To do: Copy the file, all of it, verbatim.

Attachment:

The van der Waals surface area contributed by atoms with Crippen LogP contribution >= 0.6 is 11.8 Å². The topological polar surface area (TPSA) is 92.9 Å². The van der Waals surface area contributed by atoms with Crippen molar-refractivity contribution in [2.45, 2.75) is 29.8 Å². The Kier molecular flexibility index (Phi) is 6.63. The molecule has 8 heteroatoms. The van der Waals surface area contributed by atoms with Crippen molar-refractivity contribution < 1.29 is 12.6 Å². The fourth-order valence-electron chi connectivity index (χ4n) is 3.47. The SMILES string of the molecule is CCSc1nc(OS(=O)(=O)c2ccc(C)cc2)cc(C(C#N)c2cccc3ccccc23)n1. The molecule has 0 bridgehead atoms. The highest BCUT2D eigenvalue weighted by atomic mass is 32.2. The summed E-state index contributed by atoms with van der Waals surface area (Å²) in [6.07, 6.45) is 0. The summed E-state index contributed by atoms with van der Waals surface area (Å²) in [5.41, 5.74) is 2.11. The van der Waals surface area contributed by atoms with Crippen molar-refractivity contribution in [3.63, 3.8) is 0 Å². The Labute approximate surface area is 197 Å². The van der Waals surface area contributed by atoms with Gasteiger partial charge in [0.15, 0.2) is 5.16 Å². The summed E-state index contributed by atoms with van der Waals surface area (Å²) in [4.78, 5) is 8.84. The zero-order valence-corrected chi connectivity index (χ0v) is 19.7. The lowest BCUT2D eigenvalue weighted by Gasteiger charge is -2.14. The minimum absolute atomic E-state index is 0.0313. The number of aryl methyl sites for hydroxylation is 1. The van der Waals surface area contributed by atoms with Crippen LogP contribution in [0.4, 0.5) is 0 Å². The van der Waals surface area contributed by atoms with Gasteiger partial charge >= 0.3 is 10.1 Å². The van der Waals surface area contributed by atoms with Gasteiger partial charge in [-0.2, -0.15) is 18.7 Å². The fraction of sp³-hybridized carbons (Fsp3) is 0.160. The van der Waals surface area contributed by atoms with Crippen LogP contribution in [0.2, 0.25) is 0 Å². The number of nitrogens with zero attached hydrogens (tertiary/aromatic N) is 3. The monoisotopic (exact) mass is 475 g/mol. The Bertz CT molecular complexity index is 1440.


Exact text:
The van der Waals surface area contributed by atoms with Crippen LogP contribution >= 0.6 is 11.8 Å². The topological polar surface area (TPSA) is 92.9 Å². The van der Waals surface area contributed by atoms with Crippen molar-refractivity contribution in [2.45, 2.75) is 29.8 Å². The Kier molecular flexibility index (Phi) is 6.63. The molecule has 8 heteroatoms. The van der Waals surface area contributed by atoms with Crippen molar-refractivity contribution < 1.29 is 12.6 Å². The fourth-order valence-electron chi connectivity index (χ4n) is 3.47. The SMILES string of the molecule is CCSc1nc(OS(=O)(=O)c2ccc(C)cc2)cc(C(C#N)c2cccc3ccccc23)n1. The molecule has 0 bridgehead atoms. The highest BCUT2D eigenvalue weighted by atomic mass is 32.2. The summed E-state index contributed by atoms with van der Waals surface area (Å²) in [6.07, 6.45) is 0. The summed E-state index contributed by atoms with van der Waals surface area (Å²) in [5.41, 5.74) is 2.11. The van der Waals surface area contributed by atoms with Crippen molar-refractivity contribution in [3.63, 3.8) is 0 Å². The Labute approximate surface area is 197 Å². The van der Waals surface area contributed by atoms with Gasteiger partial charge in [0.15, 0.2) is 5.16 Å². The summed E-state index contributed by atoms with van der Waals surface area (Å²) in [4.78, 5) is 8.84. The zero-order valence-corrected chi connectivity index (χ0v) is 19.7. The lowest BCUT2D eigenvalue weighted by Gasteiger charge is -2.14. The minimum absolute atomic E-state index is 0.0313. The number of aryl methyl sites for hydroxylation is 1. The van der Waals surface area contributed by atoms with Crippen LogP contribution in [0.4, 0.5) is 0 Å². The van der Waals surface area contributed by atoms with Gasteiger partial charge >= 0.3 is 10.1 Å². The van der Waals surface area contributed by atoms with Gasteiger partial charge in [-0.2, -0.15) is 18.7 Å². The fraction of sp³-hybridized carbons (Fsp3) is 0.160. The van der Waals surface area contributed by atoms with Crippen LogP contribution in [0.2, 0.25) is 0 Å². The number of nitrogens with zero attached hydrogens (tertiary/aromatic N) is 3. The monoisotopic (exact) mass is 475 g/mol. The Bertz CT molecular complexity index is 1440.